Download or listen to Advent Midweek I: “We Have Found the Messiah” (John 1:35-42a)
In the Name of the Father and of the Son and of the Holy Spirit. Amen.
The first Sunday of Advent is the Sunday closest to November 30, today/yesterday, St. Andrew’s day. One early Lutheran said that this is fitting because Andrew was the first of the Apostles to follow Jesus. And we hear from John 1 that Andrew was one of John the Baptizer’s disciples, who heard John say of Jesus, “See the Lamb of God who takes away the sins of the world.” And when Jesus is walking by the next day, John again says, “Look, the Lamb of God” and that’s all it takes: Andrew and another disciple of John go after Jesus. As they follow Jesus, He says to them, essentially, “What do you want?” They ask, “Where are You staying?” And He says, “Come and see.” Come and see. Those are the words of the Lord to Andrew and the other disciple. And they are the words of your Lord to you. They are fitting words for Advent…another Advent.
It is harder and harder, the more Advents you pass through, to keep a sense of wonder. We find ourselves trying to recapture some feeling that we had a long time ago, but this Advent, this Christmas, never seems to match up. You remember that December when the lights just seemed to shine a little brighter, when the words to your favorite hymn rang out a little clearer, when the mystery of God as Man struck you a little harder. And you’ve never been able to feel that way again. And the harder you try to stir up those feelings, the less you’re able to do so. You can never go back, you can only go forward. Maybe it was something like that for Andrew, as he walked away from John. He had learned about the Messiah from John, he had learned to look for the Messiah. But he had no idea what was to come! Even when he tells his brother Simon that they had “found the Messiah,” he has no idea what that will mean for him. Jesus doesn’t tell Andrew then that Jesus will be crucified, and that Andrew will follow Him to a similar death. He doesn’t tell Andrew what following Him will mean at all. He simply says, “Come and see.” And they do. Why? I could guess that they had been prepared by their hearing of the Scriptures growing up and what they had heard from John. But many others, no less well-versed in the Scriptures explicitly denied that Jesus was the Messiah. We have no answer for why Andrew and the other Apostles followed Jesus other than that the Holy Spirit worked through the Word that was preached to them. That’s not really an answer, but a confession: Faith is from hearing, and hearing through the Word of Christ. So it was for Andrew and so it was for Simon. Because of that Word, Andrew confessed at the time of his martyrdom: “If I feared the punishment of the cross, I would never have preached the mystery of the cross” and prayed, “Hail, precious cross, you who were dedicated by the body of Christ; may He receive me through you, who redeemed me through you.” So it is for you: come, and hear, and see. Come and see again, this Advent. Do not try to grab hold of nostalgic memories. Do not grasp after good feelings. No matter how many Advents you have lived through, you have not yet got to the bottom of this mystery. Come and see again John in the wilderness pointing to Jesus as the Passover Lamb, keeping us from the wrath of God. Come and see John, pointing to Jesus who bears your sins, and the sins of the whole world, on the cross. Come with Andrew, as he shakes you, smiling, and says, “Brother, sister, this Jesus is the one long promised!” “Come and see Me,” says Jesus, “where I am staying for you,” as He directs you not to a manger, but to the cradle of His Word, to an altar, where He has put Himself for you, hidden behind words and bread and wine. Take your time, the Church is in no hurry; that’s why she observes Advent over and over again. Take your time, and pray that this is the last Advent the Church ever observes. You have experienced joy and awe before, but there is more, and still more, and forever more that Jesus wants to teach you and give you. Come and see. And “May we, with hearts kept open to You throughout the year, confess to friend and neighbor Your advent ever near” (LSB 517:5).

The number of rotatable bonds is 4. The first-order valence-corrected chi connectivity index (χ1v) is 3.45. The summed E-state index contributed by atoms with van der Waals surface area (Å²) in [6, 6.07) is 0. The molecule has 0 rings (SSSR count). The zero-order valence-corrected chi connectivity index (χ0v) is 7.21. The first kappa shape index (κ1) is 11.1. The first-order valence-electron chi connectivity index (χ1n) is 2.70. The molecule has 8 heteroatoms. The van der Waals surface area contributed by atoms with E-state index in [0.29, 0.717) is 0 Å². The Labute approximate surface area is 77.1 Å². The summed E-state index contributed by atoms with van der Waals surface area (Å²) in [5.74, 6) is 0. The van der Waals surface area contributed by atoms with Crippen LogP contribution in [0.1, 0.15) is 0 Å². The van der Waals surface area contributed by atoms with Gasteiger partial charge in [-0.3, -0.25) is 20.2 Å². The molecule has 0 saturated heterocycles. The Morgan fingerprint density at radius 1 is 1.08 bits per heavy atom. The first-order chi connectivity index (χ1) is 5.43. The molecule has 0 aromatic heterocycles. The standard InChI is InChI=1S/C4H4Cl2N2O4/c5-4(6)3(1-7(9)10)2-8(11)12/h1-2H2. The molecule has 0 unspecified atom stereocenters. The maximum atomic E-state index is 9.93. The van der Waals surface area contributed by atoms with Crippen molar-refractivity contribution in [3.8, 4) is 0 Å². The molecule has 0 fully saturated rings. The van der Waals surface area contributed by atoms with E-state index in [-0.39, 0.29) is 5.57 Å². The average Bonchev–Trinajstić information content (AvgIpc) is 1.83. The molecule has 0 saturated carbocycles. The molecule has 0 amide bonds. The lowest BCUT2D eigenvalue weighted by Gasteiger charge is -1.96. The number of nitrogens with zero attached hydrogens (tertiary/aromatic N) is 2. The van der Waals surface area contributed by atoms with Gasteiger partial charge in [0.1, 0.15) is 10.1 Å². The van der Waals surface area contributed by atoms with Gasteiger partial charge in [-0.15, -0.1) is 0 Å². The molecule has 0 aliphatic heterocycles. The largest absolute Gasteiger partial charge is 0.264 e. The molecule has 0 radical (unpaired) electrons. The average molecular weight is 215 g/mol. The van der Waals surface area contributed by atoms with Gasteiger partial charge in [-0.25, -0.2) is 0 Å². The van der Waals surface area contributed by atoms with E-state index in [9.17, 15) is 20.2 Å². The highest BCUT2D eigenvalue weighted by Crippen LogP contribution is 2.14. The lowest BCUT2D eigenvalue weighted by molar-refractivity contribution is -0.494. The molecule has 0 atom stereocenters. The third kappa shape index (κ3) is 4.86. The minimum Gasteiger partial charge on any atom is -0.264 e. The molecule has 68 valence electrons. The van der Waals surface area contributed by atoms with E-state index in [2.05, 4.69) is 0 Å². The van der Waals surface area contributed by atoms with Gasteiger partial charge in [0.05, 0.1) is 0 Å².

In the Name of the Father and of the Son and of the Holy Spirit. Amen. “And the peace of God, which surpasses all understanding, will guard your hearts and your minds in Christ Jesus” (Philippians 4:7, ESV). Amen.
– Pr. Timothy Winterstein, 11/29/11